A claim that counsel was ineffective arises from the Sixth Amendment to the United States Constitution. State v. Canal, 773 N.W.2d 528, 530 (Iowa 2009). To succeed on a claim that counsel's assistance was ineffective, a defendant must show that "(1) counsel failed to perform an essential duty; and (2) prejudice resulted." State v. Maxwell, 743 N.W.2d 185, 195 (Iowa 2008). A defendant must make both showings by a preponderance of the evidence. State v. Clay, 824 N.W.2d 488, 495 (Iowa 2012).

         A defendant satisfies the first prong by showing "'counsel's representation fell below an objective standard of reasonableness.'" State v. Madsen, 813 N.W.2d 714, 724 (Iowa 2012) (quoting Strickland v. Washington, 466 U.S 668, 668 (1984)). We ask whether any errors occurred that were so serious that counsel failed to function to the capacity constitutionally guaranteed. State v. Utter, 803 N.W.2d 647, 652 (Iowa 2011). We measure the attorney's performance "against the standard of a reasonably competent practitioner." Strickland, 466 U.S. at 195–96.

         A defendant proves the second prong by showing prejudice resulted from the trial attorney's failure to perform an essential duty. Clay, 824 N.W.2d at 496. Prejudice results "if there is a reasonable probability that, but for counsel's unprofessional errors, the result of the proceeding would have been different." Madsen, 813 N.W.2d at 724 (internal quotation marks omitted). A reasonable probability is more than a conceivable likelihood, but rather a substantial likelihood of a different result. Id. at 727.

         Seagren argues by allowing him to waive use of the PSI, counsel breached an essential duty which resulted in prejudice. Seagren asserts that absent a PSI, the court sentenced him without being fully aware of several negative circumstances in his life. He contends use of a PSI would have allowed the district court to impose sentence in a manner that would maximize his opportunity for rehabilitation and protect the community from further offenses. He requests we set aside his sentence and order a PSI so the district court can resentence him after reviewing the report.

         The criminal code mandates that sentencing courts order a PSI in most felony cases, but ordering the report is permissive when the offense is an aggravated misdemeanor. Iowa Code § 901.2. The PSI serves a dual purpose: first, it provides the court with pertinent information relevant to sentencing, and second, it assists correctional authorities. State v. Uthe, 541 N.W.2d 532, 533 (Iowa 1995). The report includes a brief social and personal history of the defendant, the defendant's criminal record, and the harm to any victim and the community. Iowa Code § 901.2.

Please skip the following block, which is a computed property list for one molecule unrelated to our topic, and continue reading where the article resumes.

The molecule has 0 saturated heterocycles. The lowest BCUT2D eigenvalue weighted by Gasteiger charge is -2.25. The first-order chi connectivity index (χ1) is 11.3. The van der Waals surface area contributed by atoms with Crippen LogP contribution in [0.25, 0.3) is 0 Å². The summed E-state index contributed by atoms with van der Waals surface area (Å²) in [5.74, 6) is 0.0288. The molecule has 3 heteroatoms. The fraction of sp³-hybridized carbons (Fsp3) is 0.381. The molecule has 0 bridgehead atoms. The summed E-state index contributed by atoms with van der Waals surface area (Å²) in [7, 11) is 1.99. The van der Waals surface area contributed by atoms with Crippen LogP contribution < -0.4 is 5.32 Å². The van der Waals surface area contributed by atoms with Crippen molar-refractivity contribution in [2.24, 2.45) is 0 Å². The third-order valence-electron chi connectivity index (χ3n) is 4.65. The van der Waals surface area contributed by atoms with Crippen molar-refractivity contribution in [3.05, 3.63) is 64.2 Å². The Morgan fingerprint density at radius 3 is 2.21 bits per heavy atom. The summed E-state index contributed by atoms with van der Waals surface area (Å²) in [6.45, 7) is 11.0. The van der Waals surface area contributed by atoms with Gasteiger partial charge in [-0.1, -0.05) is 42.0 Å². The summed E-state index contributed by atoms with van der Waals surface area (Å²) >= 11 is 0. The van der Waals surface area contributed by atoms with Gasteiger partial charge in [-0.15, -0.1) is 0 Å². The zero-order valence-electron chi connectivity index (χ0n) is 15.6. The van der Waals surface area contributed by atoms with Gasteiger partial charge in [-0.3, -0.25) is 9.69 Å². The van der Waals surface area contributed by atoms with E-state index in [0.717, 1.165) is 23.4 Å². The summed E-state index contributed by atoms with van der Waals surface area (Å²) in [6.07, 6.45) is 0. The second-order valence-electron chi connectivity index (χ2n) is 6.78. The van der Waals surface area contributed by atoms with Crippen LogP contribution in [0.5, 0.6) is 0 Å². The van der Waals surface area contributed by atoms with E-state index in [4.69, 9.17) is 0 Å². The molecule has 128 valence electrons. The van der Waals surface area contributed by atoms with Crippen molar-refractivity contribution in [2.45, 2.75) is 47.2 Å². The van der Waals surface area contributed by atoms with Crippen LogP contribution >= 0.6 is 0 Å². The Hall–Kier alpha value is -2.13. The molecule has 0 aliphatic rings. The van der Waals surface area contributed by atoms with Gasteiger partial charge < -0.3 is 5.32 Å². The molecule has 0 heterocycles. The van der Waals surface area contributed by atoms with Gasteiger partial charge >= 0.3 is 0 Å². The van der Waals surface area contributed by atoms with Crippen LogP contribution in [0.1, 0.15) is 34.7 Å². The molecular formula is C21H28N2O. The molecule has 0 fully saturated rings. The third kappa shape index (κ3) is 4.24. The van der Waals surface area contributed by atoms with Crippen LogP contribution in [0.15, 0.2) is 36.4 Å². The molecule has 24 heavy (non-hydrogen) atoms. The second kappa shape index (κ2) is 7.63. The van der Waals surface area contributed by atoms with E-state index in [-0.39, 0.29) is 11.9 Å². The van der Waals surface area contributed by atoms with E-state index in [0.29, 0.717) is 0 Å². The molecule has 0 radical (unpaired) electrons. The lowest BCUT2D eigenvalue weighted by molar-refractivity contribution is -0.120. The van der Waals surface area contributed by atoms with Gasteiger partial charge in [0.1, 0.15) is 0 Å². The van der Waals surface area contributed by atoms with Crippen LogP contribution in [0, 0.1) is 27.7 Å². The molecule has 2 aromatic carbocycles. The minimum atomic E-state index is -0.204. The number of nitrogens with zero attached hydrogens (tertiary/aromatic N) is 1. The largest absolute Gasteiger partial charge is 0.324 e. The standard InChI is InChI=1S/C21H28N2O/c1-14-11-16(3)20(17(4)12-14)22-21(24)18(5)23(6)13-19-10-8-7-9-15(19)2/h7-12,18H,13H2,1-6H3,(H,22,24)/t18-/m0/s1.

Because Seagren pleaded guilty to two aggravated misdemeanors, the court was not bound to order a PSI. See id. In this case, the substance abuse evaluation on file included Seagren's medical, criminal, and mental history, as well as his history with drugs and alcohol—information which would be disclosed in a PSI.

         Without deciding whether Seagren's counsel breached a duty, we find no prejudice resulted from Seagren waiving the PSI. Here, the written guilty plea included a handwritten notation, initialed by the judge, spelling out the parties' negotiated agreement:

Joint recommendation between parties: D pleads guilty to count I and II of fe 255060 and agrees to 2 yrs prison on each count to run concurrent to each other. The state agrees to dismiss the remaining counts of fe 255060 and the remaining case numbers.

         Where a court approves a plea agreement, a sentence is "not the product of the exercise of trial court discretion but of the process of giving effect to the parties' agreement." State v. Snyder, 336 N.W.2d 728, 729 (Iowa 1983) (holding district court need not include reasons for sentence); see State v. Cason, 532 N.W.2d 755, 756–57 (Iowa 1995) (approving Snyder rationale where defendant agreed to plea agreement because "the sentencing court was merely giving effect to the parties' agreement").

         We believe this reasoning applies to defeat Seagren's claim. One purpose of a PSI is to aid the court in determining the proper sentence. See Uthe, 541 N.W.2d at 533. Because the district court gave effect to the parties' agreement, any additional information in the PSI would have not have created a reasonable probability of lessening Seagren's sentence, especially considering his several previous drug offenses. Accordingly, Seagren suffered no prejudice, and his ineffective assistance claim must fail.